Engaging plan B and hoping the cloud cover would lift later in the morning, we paid a visit to one of the few indoor attractions in the area, the West Coast Wildlife centre. Here we saw two kiwi chicks of the very rare rowa variety, 7 and 9 weeks old. They are nocturnal so the enclosure was dark but it was very cool to watch them snuffling around, probing the earth with their beaks. The rest of the centre had some information and videos on how they are conserving the kiwi population which were good, and then a display about glaciers that was mostly video-based and consequently required much patience to follow and understand. Finally there was a section on the history of the area which was again poorly presented such as to require considerable effort to extract the information.
The rain had now stopped although the cloud cover remained low but after one of Jimmy’s Famous Pies (delicious), we decided the glacier had to be seen. As we arrived at the car park the rain resumed, harder than ever. By the time we had changed into our waterproofs, it had become torrential—like a monsoon—and after we had seen other people returning to their cars soaked to the skin, we decided that the days it would take to dry out our stuff again was not worth it given the high likelihood of there not even being anything worth seeing through the rain! It proved a good decision as there was no let up in the monsoon rains for several hours, so we had a tasty lunch of pasties and Danish pastries from the Picnics bakery, and set off North to our next destination.
On previous trips to New Zealand I had skipped Wanaka in favour of spending more time in high adrenaline Queenstown and the superlative Fiordland. This time our itinerary made Wanaka the ideal stopover between Dunedin and the West Coast. The lakeside setting is very pleasant and beautiful even on a cloudy rainy day, although sadly the visibility was too low to see the full splendour of the mountains on the day we visited.
After a leisurely walk around the lake admiring the views we climbed up for about 15 minutes to reach Rippon winery. Not only do the views make the climb worthwhile on its own, the wine tasting was well explained and somewhat unusually included sampling the same wine from different vintages so it was possible to see how a particular wine would mature if cellared.
In the evening we had a choice of a wide variety of eating places but went with the Lonely Planet recommended Red Star burgers. The menu offered an interestingly different selection toppings and the execution, along with Cajun-spiced chips, was perfect.
Our itinerary required us to move on after one night which was a bit sad. Wanaka is a charming and peaceful destination with high quality facilities, good walking easily accessible from the town, and plenty of other activities available—it would have been easy to while away a few leisurely days here.
Last Monday was my first trip to Christchurch (New Zealand) since the devastating earthquakes of 2011. We had been warned in advance not to expect very much but on the taxi from the airport all seemed quite normal, albeit with extensive building works. Then suddenly the ruins of the Victorian cathedral appeared in front of us and we realised that the empty blocks we had been passing were not some unused land between airport and city centre, it was the former city centre, now mostly demolished. A sobering moment, as the taxi driver explained how just clearing the unsafe—but still standing buildings—had taken years to complete safely in part due to the amount of asbestos they contained.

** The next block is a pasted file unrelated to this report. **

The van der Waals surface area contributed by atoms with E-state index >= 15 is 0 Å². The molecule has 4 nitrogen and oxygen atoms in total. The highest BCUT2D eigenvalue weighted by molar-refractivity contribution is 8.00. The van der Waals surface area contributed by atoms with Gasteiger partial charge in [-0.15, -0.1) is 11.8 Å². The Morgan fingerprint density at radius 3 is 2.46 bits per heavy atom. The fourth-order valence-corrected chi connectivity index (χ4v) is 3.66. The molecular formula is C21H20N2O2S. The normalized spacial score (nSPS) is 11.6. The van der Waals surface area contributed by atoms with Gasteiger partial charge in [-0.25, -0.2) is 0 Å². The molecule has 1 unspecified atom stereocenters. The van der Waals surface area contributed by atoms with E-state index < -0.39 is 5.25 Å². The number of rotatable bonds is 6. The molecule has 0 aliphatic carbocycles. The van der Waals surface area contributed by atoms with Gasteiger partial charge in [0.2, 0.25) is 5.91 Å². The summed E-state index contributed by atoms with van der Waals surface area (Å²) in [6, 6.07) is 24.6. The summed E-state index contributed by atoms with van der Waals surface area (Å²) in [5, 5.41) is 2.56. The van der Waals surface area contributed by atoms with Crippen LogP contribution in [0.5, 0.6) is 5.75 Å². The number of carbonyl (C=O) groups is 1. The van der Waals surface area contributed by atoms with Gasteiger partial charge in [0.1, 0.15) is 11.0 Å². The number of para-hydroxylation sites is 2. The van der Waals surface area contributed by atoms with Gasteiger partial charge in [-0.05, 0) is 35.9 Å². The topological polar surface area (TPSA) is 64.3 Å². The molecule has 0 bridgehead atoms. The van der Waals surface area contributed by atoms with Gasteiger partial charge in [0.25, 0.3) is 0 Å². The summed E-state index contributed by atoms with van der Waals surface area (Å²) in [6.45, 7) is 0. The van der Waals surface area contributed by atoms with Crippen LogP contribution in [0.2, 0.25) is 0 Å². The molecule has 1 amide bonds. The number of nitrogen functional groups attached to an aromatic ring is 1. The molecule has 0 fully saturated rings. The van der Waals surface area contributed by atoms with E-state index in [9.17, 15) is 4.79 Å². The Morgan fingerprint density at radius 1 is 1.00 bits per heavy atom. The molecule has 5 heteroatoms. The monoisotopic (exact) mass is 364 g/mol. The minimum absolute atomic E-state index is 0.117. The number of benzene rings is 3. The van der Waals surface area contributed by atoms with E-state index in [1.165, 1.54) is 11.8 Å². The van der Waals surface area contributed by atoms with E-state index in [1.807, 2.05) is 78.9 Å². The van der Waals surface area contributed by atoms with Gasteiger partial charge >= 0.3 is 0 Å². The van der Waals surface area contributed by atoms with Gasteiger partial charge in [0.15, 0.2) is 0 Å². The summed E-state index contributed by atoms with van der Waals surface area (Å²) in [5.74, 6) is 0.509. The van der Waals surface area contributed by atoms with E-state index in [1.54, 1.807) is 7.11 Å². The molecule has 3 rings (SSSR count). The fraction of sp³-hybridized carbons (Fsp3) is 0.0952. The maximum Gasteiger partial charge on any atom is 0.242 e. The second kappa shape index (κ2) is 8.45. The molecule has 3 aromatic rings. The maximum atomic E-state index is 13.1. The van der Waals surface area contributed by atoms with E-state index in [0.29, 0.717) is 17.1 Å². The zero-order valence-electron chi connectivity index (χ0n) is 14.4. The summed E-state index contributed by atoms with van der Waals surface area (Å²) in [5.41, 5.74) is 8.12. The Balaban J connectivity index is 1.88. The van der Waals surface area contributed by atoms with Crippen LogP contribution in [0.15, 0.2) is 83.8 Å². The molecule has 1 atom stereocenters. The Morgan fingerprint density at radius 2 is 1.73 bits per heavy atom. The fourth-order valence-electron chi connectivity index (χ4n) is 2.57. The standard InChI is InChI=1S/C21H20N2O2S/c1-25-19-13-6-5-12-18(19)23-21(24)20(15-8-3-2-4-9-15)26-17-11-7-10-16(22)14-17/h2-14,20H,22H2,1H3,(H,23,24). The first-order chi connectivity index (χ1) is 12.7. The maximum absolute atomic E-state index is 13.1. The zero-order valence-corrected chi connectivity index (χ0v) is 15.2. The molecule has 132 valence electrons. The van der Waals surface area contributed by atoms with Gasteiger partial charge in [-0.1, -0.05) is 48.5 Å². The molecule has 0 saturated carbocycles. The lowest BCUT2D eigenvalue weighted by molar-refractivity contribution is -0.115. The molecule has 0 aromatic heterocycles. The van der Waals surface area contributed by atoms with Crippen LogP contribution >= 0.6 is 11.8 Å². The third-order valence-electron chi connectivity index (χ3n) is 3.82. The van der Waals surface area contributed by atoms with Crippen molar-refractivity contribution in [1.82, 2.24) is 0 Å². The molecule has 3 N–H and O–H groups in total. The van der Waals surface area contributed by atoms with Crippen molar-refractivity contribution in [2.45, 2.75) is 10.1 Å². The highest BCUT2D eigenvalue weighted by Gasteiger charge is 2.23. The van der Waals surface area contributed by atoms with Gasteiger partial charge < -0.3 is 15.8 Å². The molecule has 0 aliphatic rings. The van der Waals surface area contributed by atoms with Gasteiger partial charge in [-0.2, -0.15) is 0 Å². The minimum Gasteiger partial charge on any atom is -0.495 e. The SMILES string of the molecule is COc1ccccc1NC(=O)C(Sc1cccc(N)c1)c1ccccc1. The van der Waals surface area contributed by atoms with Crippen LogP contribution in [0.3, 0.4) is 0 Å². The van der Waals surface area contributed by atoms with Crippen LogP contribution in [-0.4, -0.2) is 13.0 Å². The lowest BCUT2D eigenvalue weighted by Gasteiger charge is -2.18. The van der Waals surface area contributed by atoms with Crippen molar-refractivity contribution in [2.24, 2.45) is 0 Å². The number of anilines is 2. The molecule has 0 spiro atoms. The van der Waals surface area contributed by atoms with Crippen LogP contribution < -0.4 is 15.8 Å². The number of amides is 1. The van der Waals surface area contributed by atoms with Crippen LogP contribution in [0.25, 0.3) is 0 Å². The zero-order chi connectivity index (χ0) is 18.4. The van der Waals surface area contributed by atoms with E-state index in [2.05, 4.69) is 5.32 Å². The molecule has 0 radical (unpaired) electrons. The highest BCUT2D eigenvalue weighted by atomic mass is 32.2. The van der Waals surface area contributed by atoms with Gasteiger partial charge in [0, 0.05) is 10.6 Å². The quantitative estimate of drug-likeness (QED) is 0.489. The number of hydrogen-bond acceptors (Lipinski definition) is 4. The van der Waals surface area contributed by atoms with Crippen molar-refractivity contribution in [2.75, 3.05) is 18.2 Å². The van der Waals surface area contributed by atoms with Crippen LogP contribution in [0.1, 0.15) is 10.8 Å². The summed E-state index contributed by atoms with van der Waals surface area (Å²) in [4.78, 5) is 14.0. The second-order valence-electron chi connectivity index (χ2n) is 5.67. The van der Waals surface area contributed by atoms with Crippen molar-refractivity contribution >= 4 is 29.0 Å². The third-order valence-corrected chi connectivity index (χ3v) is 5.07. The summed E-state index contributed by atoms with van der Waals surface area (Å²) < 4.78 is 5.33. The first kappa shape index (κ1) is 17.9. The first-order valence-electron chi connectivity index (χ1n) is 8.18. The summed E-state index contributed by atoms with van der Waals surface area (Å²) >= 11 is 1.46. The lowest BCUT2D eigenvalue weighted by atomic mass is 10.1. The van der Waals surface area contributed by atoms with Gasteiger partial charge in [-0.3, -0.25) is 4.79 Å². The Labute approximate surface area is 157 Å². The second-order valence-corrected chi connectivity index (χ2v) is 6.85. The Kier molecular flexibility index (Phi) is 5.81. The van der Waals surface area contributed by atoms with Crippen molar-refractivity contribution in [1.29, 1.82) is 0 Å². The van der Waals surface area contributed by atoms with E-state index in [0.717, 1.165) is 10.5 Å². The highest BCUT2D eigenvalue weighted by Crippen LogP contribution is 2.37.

The next morning I took a photo walk around Cathedral Square. It was eerily deserted except for a few other like-minded camera wielding tourists but then I remembered it was a public holiday and so not unexpected that a CBD would be quiet at 9am. The cathedral and two other buildings in the square are still derelict, fenced off and slowly being reclaimed by nature. Surrounding the square are wide open spaces, punctuated by the occasional buildings standing out like tall poppies in a field. A couple of these buildings are marked “to go”, but others are shiny new edifices including two new business hotels and a modern office block.
Away from Cathedral Square, the former main shopping street was still closed and under scaffolding but elsewhere there were signs of new life. One street had a row of gaily painted boutique shops and the former grand colonial Post Office building is the home of C1 Espresso, a hip café serving great coffee and interesting food, delivered to your table through the pneumatic tubes leftover from the building’s previous life. To get there required walking through several quiet streets of closed up and scaffold-clad buildings so finding such a vibrant venue amongst all the reconstruction seemed like a good analogy for Christchurch as a whole—exciting new shoots of life appearing in places but overall not yet in full bloom.
Following in the tradition created on previous trips to Sydney, our first stop after landing was the Balmoral Bathers Pavilion for a proper Aussie brunch overlooking the golden sand. Sipping great coffee in the strong bright sunshine, and listening to the gentle surf, whilst being cooled by the breeze through the open full-height windows, makes this one of my favourite holiday spots.